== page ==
Monday, July 28, 2008

REVIEW: The Dark Knight

Saw The Dark Knight this weekend. Since it's release at 12:01am Friday July 18th the film has been repeatedly breaking box-office records, and as of this writing has grossed $312 million(!) in 10 days putting it a mere $2 million behind the box-office champ for 2008: Iron Man (MadProfessah's review). Some industry observers are predicting a $500 million final gross and say that Titanic's $1.8 billion worldwide gross may be in jeopardy (I doubt that).

The movie is directed by one of my favorite directors, Christopher Nolan, who made Memento and The Prestige (see MadProfessah's review), two of my favorite films of all time. In fact, in my opinion, Christopher Nolan (who co-writes and also produces his films) has yet to make a bad movie in the six feature films in his oeuvre so far: The Dark Knight, The Prestige, Batman Begins, Insomnia and Memento.

The Dark Knight is a fitting member of this club. Although it is not as intellectually satisfying as Memento or The Prestige it is another example of damned good film-making similar to Batman Begins but it is better than that movie.

The cast (like in the original) is quite impressive and uniformly excellent: Christian Bale, Heath Ledger, Gary Oldman, Michael Caine, Morgan Freeman, Aaron Eckhart, Maggie Gyllenhaal with even minor roles filled with excellent actors like Nestor Carbonell (The Mayor of Gotham City) and Anthony Michael Hall (an important cop) and Eric Roberts (an important gangster).

A little over half-way through the film I whispered to The Other Half "How much did this film cost?!" It looks incredible and you really can't believe all the things they were able to do on-screen, even with the magic of computerized visual effects.

The film does have a significant flaw: the film is simply too long. It is his longest film to date, and I think it's because he wanted to give the fans a summer entertainment where they feel they got their money's worth. Well, he had me after the first hour. The running time could really be anywhere between 15-30 minutes shorter. There's simply too much plot for a popcorn movie (how often does say that about a summer blockbuster?) which leads to a sense of enervated appreciation by the end.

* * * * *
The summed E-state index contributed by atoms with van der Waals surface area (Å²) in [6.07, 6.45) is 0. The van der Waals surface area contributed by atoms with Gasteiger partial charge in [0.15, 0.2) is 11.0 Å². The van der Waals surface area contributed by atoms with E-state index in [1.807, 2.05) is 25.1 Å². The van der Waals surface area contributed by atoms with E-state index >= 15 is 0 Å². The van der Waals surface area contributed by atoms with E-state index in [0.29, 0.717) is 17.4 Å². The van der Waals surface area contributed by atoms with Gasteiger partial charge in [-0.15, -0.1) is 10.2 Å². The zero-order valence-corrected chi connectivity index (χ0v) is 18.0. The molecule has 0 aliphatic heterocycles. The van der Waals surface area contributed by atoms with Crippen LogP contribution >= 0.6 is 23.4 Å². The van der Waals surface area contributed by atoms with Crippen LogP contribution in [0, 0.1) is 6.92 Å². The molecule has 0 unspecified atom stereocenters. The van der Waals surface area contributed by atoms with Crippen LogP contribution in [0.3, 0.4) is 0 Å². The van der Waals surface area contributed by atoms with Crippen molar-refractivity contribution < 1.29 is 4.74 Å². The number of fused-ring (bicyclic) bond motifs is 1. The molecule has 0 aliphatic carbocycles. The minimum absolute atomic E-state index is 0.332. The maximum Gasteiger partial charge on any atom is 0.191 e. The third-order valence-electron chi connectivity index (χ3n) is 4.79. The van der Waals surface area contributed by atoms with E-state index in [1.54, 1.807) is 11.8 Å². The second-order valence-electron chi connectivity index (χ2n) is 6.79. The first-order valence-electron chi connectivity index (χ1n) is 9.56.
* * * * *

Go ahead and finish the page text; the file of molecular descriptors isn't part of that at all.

The strengths of the film are many and much celebrated at this point, with the most significant being the performance of Heath Ledger as The Joker. He is absolutely riveting to watch, at times terrifying, funny and violent. It is an Oscar-calibre performance for which he will almost certainly win year-end acting awards posthumously (personally I would not vote for him for Best Supporting Academy Award if it were up to me because I think living actors should benefit from the exposure of winning the film industry's highest honor but there's no question it is one of the strongest supprting performances by a male actor in any film this year so far).

Unsurprisingly, Oscar-winners Morgan Freeman and Michael Caine are also incredibly strong in their supporting roles, as is Aaron Eckhart as the politically ambitious District Attorney Harvey Dent. Gary Oldman is almost unrecognizable in his Sir Albert Finney-like disappearance into his character. The only slight weakness in the top tier talent is Maggie Gyllenhaal's although I do think she was an improvement on Katie Holmes who originated the role of Bruce Wayne's love interest Rachel Dawes in Batman Begins.

Christian Bale as Bruce Wayne (he doesn't really get to do any acting as Batman) is solid and I found it signficant that there are almost no scenes of Bale's incredible body shirtless--in fact there is almost no sexuality whatever in the film.

The film, instead seems to be more about the puzzle of vigilante-ism and the nature of the body politic of a city, as well as the nature of madness and criminality and how far "the good guys" will go to stop the "bad guys" from getting their way, even if that means the line between good and bad get blurred. But, ultimately, it is an incredibly entertaining way to spend almost 3 hours in the dark.

OVERALL GRADE: A-.

ACTING: A+.
IMAGERY: A-.
PLOT: A-.
IMPACT: B+.

1 comment:

movie junkie said...

i still wish Katie Holmes had stayed on board as Rachel Dawes for the Dark Knight; it was like the time spent getting familiar with her character in Batman Begins was wasted...

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